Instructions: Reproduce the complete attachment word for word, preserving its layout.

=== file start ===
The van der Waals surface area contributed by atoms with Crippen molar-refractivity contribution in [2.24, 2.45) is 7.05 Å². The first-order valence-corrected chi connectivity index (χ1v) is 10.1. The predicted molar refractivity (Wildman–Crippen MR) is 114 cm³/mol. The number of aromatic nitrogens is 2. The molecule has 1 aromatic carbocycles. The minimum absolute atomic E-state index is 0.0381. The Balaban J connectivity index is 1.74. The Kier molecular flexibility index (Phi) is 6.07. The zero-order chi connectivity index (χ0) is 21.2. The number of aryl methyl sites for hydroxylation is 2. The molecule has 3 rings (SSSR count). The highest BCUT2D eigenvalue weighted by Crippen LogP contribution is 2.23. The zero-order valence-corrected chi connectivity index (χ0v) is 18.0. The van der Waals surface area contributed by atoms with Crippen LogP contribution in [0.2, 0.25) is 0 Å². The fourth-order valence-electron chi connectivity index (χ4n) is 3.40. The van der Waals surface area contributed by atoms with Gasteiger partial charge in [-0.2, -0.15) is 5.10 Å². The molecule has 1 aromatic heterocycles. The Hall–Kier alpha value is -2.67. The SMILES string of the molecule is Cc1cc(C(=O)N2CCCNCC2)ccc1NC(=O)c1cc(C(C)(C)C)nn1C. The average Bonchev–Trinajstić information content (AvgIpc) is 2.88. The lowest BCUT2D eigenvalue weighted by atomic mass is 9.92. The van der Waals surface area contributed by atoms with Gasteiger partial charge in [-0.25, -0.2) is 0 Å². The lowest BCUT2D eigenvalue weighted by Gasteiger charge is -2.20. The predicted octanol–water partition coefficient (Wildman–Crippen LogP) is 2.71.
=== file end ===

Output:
The van der Waals surface area contributed by atoms with Crippen molar-refractivity contribution in [2.24, 2.45) is 7.05 Å². The first-order valence-corrected chi connectivity index (χ1v) is 10.1. The predicted molar refractivity (Wildman–Crippen MR) is 114 cm³/mol. The number of aromatic nitrogens is 2. The molecule has 1 aromatic carbocycles. The minimum absolute atomic E-state index is 0.0381. The Balaban J connectivity index is 1.74. The Kier molecular flexibility index (Phi) is 6.07. The zero-order chi connectivity index (χ0) is 21.2. The number of aryl methyl sites for hydroxylation is 2. The molecule has 3 rings (SSSR count). The highest BCUT2D eigenvalue weighted by Crippen LogP contribution is 2.23. The zero-order valence-corrected chi connectivity index (χ0v) is 18.0. The van der Waals surface area contributed by atoms with Crippen LogP contribution in [0.2, 0.25) is 0 Å². The fourth-order valence-electron chi connectivity index (χ4n) is 3.40. The van der Waals surface area contributed by atoms with Gasteiger partial charge in [-0.2, -0.15) is 5.10 Å². The molecule has 1 aromatic heterocycles. The Hall–Kier alpha value is -2.67. The SMILES string of the molecule is Cc1cc(C(=O)N2CCCNCC2)ccc1NC(=O)c1cc(C(C)(C)C)nn1C. The average Bonchev–Trinajstić information content (AvgIpc) is 2.88. The lowest BCUT2D eigenvalue weighted by atomic mass is 9.92. The van der Waals surface area contributed by atoms with Gasteiger partial charge in [-0.25, -0.2) is 0 Å². The lowest BCUT2D eigenvalue weighted by Gasteiger charge is -2.20. The predicted octanol–water partition coefficient (Wildman–Crippen LogP) is 2.71.